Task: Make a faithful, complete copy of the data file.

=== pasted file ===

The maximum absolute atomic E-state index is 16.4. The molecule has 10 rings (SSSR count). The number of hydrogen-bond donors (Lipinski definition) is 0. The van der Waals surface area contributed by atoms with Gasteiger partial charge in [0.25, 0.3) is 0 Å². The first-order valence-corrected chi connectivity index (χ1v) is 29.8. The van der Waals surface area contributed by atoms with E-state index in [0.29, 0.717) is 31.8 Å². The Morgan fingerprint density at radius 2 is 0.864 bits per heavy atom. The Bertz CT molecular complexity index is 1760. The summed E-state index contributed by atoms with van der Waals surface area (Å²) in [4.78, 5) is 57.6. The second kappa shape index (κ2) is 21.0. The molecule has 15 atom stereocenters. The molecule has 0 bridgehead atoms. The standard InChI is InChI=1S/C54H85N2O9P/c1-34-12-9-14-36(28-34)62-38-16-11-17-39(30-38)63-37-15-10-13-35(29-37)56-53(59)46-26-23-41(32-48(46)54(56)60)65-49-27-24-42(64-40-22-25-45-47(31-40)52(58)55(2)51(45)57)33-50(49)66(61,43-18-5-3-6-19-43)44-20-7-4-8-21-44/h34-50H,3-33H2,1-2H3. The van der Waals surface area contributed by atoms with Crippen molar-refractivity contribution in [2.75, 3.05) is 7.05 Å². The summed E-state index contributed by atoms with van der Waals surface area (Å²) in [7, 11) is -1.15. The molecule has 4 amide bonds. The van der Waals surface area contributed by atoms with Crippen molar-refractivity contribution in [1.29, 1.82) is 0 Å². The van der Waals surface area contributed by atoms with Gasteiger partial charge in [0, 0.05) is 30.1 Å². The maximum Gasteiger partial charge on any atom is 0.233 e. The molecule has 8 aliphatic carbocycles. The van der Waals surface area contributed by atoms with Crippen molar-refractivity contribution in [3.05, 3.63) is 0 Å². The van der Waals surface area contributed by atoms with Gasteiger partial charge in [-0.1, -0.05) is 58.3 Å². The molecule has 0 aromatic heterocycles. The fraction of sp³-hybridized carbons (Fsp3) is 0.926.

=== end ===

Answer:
The maximum absolute atomic E-state index is 16.4. The molecule has 10 rings (SSSR count). The number of hydrogen-bond donors (Lipinski definition) is 0. The van der Waals surface area contributed by atoms with Gasteiger partial charge in [0.25, 0.3) is 0 Å². The first-order valence-corrected chi connectivity index (χ1v) is 29.8. The van der Waals surface area contributed by atoms with E-state index in [0.29, 0.717) is 31.8 Å². The Morgan fingerprint density at radius 2 is 0.864 bits per heavy atom. The Bertz CT molecular complexity index is 1760. The summed E-state index contributed by atoms with van der Waals surface area (Å²) in [4.78, 5) is 57.6. The second kappa shape index (κ2) is 21.0. The molecule has 15 atom stereocenters. The molecule has 0 bridgehead atoms. The standard InChI is InChI=1S/C54H85N2O9P/c1-34-12-9-14-36(28-34)62-38-16-11-17-39(30-38)63-37-15-10-13-35(29-37)56-53(59)46-26-23-41(32-48(46)54(56)60)65-49-27-24-42(64-40-22-25-45-47(31-40)52(58)55(2)51(45)57)33-50(49)66(61,43-18-5-3-6-19-43)44-20-7-4-8-21-44/h34-50H,3-33H2,1-2H3. The van der Waals surface area contributed by atoms with Crippen molar-refractivity contribution in [2.75, 3.05) is 7.05 Å². The summed E-state index contributed by atoms with van der Waals surface area (Å²) in [7, 11) is -1.15. The molecule has 4 amide bonds. The van der Waals surface area contributed by atoms with Crippen molar-refractivity contribution in [1.29, 1.82) is 0 Å². The van der Waals surface area contributed by atoms with Gasteiger partial charge in [0, 0.05) is 30.1 Å². The maximum Gasteiger partial charge on any atom is 0.233 e. The molecule has 8 aliphatic carbocycles. The van der Waals surface area contributed by atoms with Crippen molar-refractivity contribution in [3.05, 3.63) is 0 Å². The van der Waals surface area contributed by atoms with Gasteiger partial charge in [-0.1, -0.05) is 58.3 Å². The molecule has 0 aromatic heterocycles. The fraction of sp³-hybridized carbons (Fsp3) is 0.926.